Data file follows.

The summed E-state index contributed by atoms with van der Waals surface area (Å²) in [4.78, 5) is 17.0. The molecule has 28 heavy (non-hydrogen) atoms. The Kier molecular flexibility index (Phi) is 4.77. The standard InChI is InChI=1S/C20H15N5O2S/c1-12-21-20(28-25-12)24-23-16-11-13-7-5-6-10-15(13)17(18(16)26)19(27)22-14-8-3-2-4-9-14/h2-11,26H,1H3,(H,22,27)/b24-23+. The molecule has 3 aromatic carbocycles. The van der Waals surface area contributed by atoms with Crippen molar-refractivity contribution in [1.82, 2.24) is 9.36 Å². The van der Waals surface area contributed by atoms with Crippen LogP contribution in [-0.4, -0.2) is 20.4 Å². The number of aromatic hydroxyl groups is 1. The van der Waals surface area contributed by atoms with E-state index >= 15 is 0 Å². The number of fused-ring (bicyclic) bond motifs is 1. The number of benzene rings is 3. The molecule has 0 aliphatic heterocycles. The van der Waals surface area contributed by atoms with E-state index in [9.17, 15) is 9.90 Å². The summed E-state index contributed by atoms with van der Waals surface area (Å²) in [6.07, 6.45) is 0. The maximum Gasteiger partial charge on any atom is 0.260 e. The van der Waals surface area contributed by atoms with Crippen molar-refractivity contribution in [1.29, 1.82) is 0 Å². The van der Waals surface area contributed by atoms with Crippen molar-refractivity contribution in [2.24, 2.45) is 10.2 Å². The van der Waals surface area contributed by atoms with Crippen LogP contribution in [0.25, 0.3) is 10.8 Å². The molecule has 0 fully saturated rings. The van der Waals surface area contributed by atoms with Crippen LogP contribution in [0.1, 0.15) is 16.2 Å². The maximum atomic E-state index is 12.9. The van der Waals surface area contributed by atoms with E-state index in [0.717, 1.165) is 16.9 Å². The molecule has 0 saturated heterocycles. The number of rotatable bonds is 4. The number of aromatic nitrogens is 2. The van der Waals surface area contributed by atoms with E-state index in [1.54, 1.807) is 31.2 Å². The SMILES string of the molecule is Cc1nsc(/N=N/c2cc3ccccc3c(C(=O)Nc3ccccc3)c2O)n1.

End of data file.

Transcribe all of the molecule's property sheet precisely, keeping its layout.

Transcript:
The summed E-state index contributed by atoms with van der Waals surface area (Å²) in [4.78, 5) is 17.0. The molecule has 28 heavy (non-hydrogen) atoms. The Kier molecular flexibility index (Phi) is 4.77. The standard InChI is InChI=1S/C20H15N5O2S/c1-12-21-20(28-25-12)24-23-16-11-13-7-5-6-10-15(13)17(18(16)26)19(27)22-14-8-3-2-4-9-14/h2-11,26H,1H3,(H,22,27)/b24-23+. The molecule has 3 aromatic carbocycles. The van der Waals surface area contributed by atoms with Crippen molar-refractivity contribution in [1.82, 2.24) is 9.36 Å². The van der Waals surface area contributed by atoms with Crippen LogP contribution in [-0.4, -0.2) is 20.4 Å². The number of aromatic hydroxyl groups is 1. The van der Waals surface area contributed by atoms with E-state index >= 15 is 0 Å². The number of fused-ring (bicyclic) bond motifs is 1. The number of benzene rings is 3. The molecule has 0 aliphatic heterocycles. The van der Waals surface area contributed by atoms with E-state index in [9.17, 15) is 9.90 Å². The summed E-state index contributed by atoms with van der Waals surface area (Å²) in [6.07, 6.45) is 0. The maximum Gasteiger partial charge on any atom is 0.260 e. The van der Waals surface area contributed by atoms with Crippen molar-refractivity contribution in [1.29, 1.82) is 0 Å². The van der Waals surface area contributed by atoms with Crippen molar-refractivity contribution in [2.24, 2.45) is 10.2 Å². The van der Waals surface area contributed by atoms with Crippen LogP contribution in [0.25, 0.3) is 10.8 Å². The molecule has 0 fully saturated rings. The van der Waals surface area contributed by atoms with Crippen LogP contribution in [0.1, 0.15) is 16.2 Å². The maximum atomic E-state index is 12.9. The van der Waals surface area contributed by atoms with E-state index in [0.717, 1.165) is 16.9 Å². The molecule has 0 saturated heterocycles. The number of rotatable bonds is 4. The number of aromatic nitrogens is 2. The van der Waals surface area contributed by atoms with E-state index in [1.54, 1.807) is 31.2 Å². The SMILES string of the molecule is Cc1nsc(/N=N/c2cc3ccccc3c(C(=O)Nc3ccccc3)c2O)n1.